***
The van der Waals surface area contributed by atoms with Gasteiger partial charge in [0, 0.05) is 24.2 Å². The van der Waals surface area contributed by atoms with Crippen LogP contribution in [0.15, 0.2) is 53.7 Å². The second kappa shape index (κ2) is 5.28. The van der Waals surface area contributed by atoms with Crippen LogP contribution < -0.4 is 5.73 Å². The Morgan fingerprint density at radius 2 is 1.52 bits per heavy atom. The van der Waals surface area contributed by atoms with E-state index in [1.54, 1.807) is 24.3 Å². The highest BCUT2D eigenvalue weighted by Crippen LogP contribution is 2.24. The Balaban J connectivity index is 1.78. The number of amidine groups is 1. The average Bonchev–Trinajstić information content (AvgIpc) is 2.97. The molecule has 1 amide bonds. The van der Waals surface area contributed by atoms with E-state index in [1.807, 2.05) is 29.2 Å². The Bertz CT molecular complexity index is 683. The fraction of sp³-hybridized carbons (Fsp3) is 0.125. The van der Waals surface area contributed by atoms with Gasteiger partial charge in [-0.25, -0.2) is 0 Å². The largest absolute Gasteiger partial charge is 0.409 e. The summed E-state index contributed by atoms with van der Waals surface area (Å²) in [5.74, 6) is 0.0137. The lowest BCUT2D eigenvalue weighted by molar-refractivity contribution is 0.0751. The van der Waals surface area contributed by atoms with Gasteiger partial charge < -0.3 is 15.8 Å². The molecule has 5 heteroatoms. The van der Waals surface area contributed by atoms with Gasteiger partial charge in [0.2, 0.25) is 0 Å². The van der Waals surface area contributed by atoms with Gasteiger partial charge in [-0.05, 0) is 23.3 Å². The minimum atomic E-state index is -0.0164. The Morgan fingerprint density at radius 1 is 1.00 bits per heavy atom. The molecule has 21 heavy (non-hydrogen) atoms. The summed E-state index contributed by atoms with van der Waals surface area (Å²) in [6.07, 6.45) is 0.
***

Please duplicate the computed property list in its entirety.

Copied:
The van der Waals surface area contributed by atoms with Gasteiger partial charge in [0, 0.05) is 24.2 Å². The van der Waals surface area contributed by atoms with Crippen LogP contribution in [0.15, 0.2) is 53.7 Å². The second kappa shape index (κ2) is 5.28. The van der Waals surface area contributed by atoms with Crippen LogP contribution < -0.4 is 5.73 Å². The Morgan fingerprint density at radius 2 is 1.52 bits per heavy atom. The van der Waals surface area contributed by atoms with E-state index in [1.54, 1.807) is 24.3 Å². The highest BCUT2D eigenvalue weighted by Crippen LogP contribution is 2.24. The Balaban J connectivity index is 1.78. The number of amidine groups is 1. The average Bonchev–Trinajstić information content (AvgIpc) is 2.97. The molecule has 1 amide bonds. The van der Waals surface area contributed by atoms with E-state index in [1.807, 2.05) is 29.2 Å². The Bertz CT molecular complexity index is 683. The fraction of sp³-hybridized carbons (Fsp3) is 0.125. The van der Waals surface area contributed by atoms with Gasteiger partial charge in [-0.25, -0.2) is 0 Å². The largest absolute Gasteiger partial charge is 0.409 e. The summed E-state index contributed by atoms with van der Waals surface area (Å²) in [5.74, 6) is 0.0137. The lowest BCUT2D eigenvalue weighted by molar-refractivity contribution is 0.0751. The van der Waals surface area contributed by atoms with Gasteiger partial charge < -0.3 is 15.8 Å². The molecule has 5 heteroatoms. The van der Waals surface area contributed by atoms with Gasteiger partial charge in [0.2, 0.25) is 0 Å². The van der Waals surface area contributed by atoms with Gasteiger partial charge in [-0.05, 0) is 23.3 Å². The minimum atomic E-state index is -0.0164. The Morgan fingerprint density at radius 1 is 1.00 bits per heavy atom. The molecule has 21 heavy (non-hydrogen) atoms. The summed E-state index contributed by atoms with van der Waals surface area (Å²) in [6.07, 6.45) is 0.